For more information, please contact: Gyeonggi Provincial Government: https://english.gg.go.kr/ 2020 Korea Basic Income Fair Office: https://basicincomefair.gg.go. kr/2020_en/ TEL +82-(0)70-7722-7010
“YOU EITHER ACCEPT THE RISK OF WINNING, OR THE GUARANTEE OF LOSING.”
scent wireless telecom companies in the late 1980s and early ’90s, getting a ground-floor view of the huge economic and societal changes coming as cellphones grew ubiquitous. In 2001, she moved to New York–based AllianceBernstein as chief investment officer for thematic portfolios. But the 2008 financial crisis ushered in an era in which active managers underperformed the S&P 500 and trillions flooded into low-cost index funds. Wood decided a fresh approach was needed. In 2012, she proposed putting actively managed portfolios of innovative companies inside an ETF structure. The idea got nowhere at AllianceBernstein.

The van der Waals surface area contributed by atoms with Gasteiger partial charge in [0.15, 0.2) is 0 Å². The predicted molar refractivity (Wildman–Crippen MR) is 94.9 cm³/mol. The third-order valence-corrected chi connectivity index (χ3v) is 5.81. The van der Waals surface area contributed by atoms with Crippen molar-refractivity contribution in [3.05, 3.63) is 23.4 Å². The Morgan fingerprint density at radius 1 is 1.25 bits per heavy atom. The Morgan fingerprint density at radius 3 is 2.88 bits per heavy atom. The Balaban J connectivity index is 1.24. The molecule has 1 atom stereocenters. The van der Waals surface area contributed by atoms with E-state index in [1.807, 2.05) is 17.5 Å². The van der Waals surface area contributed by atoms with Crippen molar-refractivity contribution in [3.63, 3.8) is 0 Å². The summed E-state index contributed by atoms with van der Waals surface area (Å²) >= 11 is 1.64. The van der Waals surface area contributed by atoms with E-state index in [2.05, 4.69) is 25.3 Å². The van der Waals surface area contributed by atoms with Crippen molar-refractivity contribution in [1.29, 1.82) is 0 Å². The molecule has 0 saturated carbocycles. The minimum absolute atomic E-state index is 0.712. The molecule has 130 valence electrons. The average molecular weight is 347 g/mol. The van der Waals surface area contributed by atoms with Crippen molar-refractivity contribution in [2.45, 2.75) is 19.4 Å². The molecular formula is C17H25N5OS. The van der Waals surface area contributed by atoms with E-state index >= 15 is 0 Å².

Two years later, she launched Ark in New York. Success wasn’t immediate. In the firm’s first two years, its flagship fund placed in the bottom quartile of its peer group, according to Morningstar. By the end of 2016, Wood had attracted just $307 million in assets, and Ark’s 0.75% management fee wasn’t covering overhead. To keep going, she dug deep in her savings, sold minority stakes and struck partnerships with larger firms to build distribution. Japan’s Nikko Asset Management and the mutual fund firm American Beacon now own 39% of the company. Almost 10% is owned by the firm’s two dozen employees.
In 2017, Ark took off, buoyed by surging prices for stocks like Netflix, Salesforce, DNA sequencer Illumina, digital-payments processor Square and digital health provider Athenahealth. Assets rose tenfold, and Ark began to build its brand on the back of bold predictions, an active Twitter presence and the free research it put online. (It also attracted notice for a cryptocurrency fund available only to accredited investors; Wood started buying Bitcoin, which she calls an “insurance policy” against inflation, in 2015 at $250 a coin.)